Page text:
Brazilian Indigenous protest construction of Belo Monte Dam on Xingu River in Brazilian Amazon, 2008-2011

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Time Period:  
Location and Goals
Location City/State/Province: 
Xingu River, Amazon Rainforest, Para
To ensure that the rights of Brazil’s Amazonian indigenous peoples are maintained through the protection of the Xingu River Basin by preventing the construction of the Belo Monte Dam due to predicted negative environmental impacts on the indigenous peoples' ancestral land.

During the 1970s, when Brazil was ruled by a military dictatorship, the proposal of building several hydroelectric dams on the Xingu River was first presented. These dams were suggested as a way to increase energy supply to Brazil. The location of these proposed dams, along the Xingu River, was within the Brazilian Amazon in the region of Para, Brazil. The proposal was eventually put on hold, due to controversy regarding the dams’ potential location on idigenous land. The region, upon which the dams were suggested to be built, was made up of multiple indigenous tribes that occupied the land.

In 1989, another failed attempt was made to construct a six-dam setup on the Xingu River. In this instance, the local Kayapo Indians were concerned with the potential flooding of their land if the dams were to have been built on the Xingu River. Luckily, the Kayapo Indians were able to garner enough international support from the media, celebrities, and foreign governments to stop the construction of the six-dam complex. The Kayapo Indians bypassed their government and sought out international allies in order to provide foreign pressure on the potential construction of the Belo Monte Dam.

In the 1990s, the Brazilian government increased its focus on the future of Brazil’s energy consumption. The government proposed an “Accelerated Growth Programme” for the future of Brazil’s energy use. Similar to previous proposals, the program included the construction of dams, which would be built within the Brazilian Amazon. The Belo Monte Dam was proposed as means of providing public energy consumption, as well as providing power for the mining and mineral industries of Brazil. As the blueprint for the Belo Monte Dam began to take shape between the mid-1990s and the mid-2000s, the indigenous tribes of Brazil’s Amazon began to plot another plan of nonviolent resistance and action against the Belo Monte Dam Project.

As the years progressed, the indigenous peoples realized that the construction of the Belo Monte Dam would cause 20,000 of their tribe members to be displaced, as well as the destruction of natural wildlife, vegetation and their ancestral land through the flooding of their region.

Subsequently, in May 2008, the largest-ever-recorded meeting of indigenous peoples in the Brazilian Amazon took place. This meeting showed the Brazilian government that the indigenous tribes of the Brazilian Amazon took the Belo Monte Dam Project seriously and that the different native tribes were forming an alliance against the ‘Belo Monte Monster’.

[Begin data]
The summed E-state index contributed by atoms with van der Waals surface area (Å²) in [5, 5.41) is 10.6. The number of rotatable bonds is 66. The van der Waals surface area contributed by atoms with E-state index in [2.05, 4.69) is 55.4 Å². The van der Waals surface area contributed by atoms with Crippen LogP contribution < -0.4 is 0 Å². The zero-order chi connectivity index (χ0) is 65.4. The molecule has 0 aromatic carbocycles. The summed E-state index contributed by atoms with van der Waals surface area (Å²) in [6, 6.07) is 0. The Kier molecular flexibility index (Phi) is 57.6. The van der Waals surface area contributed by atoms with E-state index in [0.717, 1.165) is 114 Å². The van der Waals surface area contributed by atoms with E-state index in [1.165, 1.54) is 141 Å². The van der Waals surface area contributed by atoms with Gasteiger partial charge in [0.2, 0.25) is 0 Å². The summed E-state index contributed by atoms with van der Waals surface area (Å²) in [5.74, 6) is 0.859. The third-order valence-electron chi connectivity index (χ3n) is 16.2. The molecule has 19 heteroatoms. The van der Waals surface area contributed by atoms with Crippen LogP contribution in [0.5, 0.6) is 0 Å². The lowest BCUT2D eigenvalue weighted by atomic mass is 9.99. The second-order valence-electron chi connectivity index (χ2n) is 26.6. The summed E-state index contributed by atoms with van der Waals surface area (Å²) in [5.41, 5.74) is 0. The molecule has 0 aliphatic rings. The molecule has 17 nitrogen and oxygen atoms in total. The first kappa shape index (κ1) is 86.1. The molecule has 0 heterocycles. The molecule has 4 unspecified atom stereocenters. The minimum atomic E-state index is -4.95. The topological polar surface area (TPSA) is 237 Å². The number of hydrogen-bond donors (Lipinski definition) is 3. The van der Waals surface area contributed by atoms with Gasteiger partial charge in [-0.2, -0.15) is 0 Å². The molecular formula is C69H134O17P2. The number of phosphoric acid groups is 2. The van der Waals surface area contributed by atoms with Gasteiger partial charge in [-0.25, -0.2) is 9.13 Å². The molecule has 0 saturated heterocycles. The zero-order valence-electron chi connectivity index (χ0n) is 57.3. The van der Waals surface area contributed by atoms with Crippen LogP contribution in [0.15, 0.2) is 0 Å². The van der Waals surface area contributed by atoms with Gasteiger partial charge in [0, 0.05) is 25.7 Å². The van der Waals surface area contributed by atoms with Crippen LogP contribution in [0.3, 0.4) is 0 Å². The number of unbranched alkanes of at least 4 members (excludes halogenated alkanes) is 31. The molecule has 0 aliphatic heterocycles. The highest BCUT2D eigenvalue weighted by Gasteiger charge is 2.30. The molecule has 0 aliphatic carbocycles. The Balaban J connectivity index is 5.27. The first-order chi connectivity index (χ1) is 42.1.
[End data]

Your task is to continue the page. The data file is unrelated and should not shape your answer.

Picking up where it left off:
Over the next few years, the indigenous peoples of the Brazilian Amazon and their allies protested the Belo Monte Dam Project through multiple nonviolent actions. Major developments in the Belo Monte Case began to occur in early 2010, when Brazilian environmental agency IBAMA granted Norte Energia a provisional environmental license, which was the first of three licenses required for such development projects.

Shortly after, the Brazilian Federal Attorney General's Office suspended the project and effectively annulled the provisional license, citing unconstitutionality. The court made specific reference to Article 176 of their Constitution, which stated that federal law must determine the conditions of mineral and hydroelectric extraction when these activities take place in indigenous peoples' territories. Later that day, the appellate court for the region repealed the suspension and reinstated the project.

On August 12, 2010, the Brazilian indigenous peoples of the Amazon released an Indian Declaration against Belo Monte. Still, on August 26, 2010, President Lula signed the contract with Norte Energia despite outcries from the indigenous communities. With the second license still not granted, construction was only able to proceed once Norte Energia proved that it met all of its 40 socio-environmental conditions. Though 2010 saw many critical moments in the fight for the Xingu River, potentially most important of all of these was the release of the Independent Expert Panel Report on the Environmental Impact Analysis (EIA) in October. Besides discovering various omissions and methodological inconsistencies, they made note that the EIA, “does not address the drying of 100 kilometers of the Xingu River, an area called the ‘Big Bend’, which would suffer a nearly permanent drought because of the dam’s plan to divert about 80% of the river flow into manmade canals near the dam. The people who live in this ‘Big Bend’ area – indigenous communities, river dwellers, and small farmers... these communities’ livelihoods will be profoundly impacted.”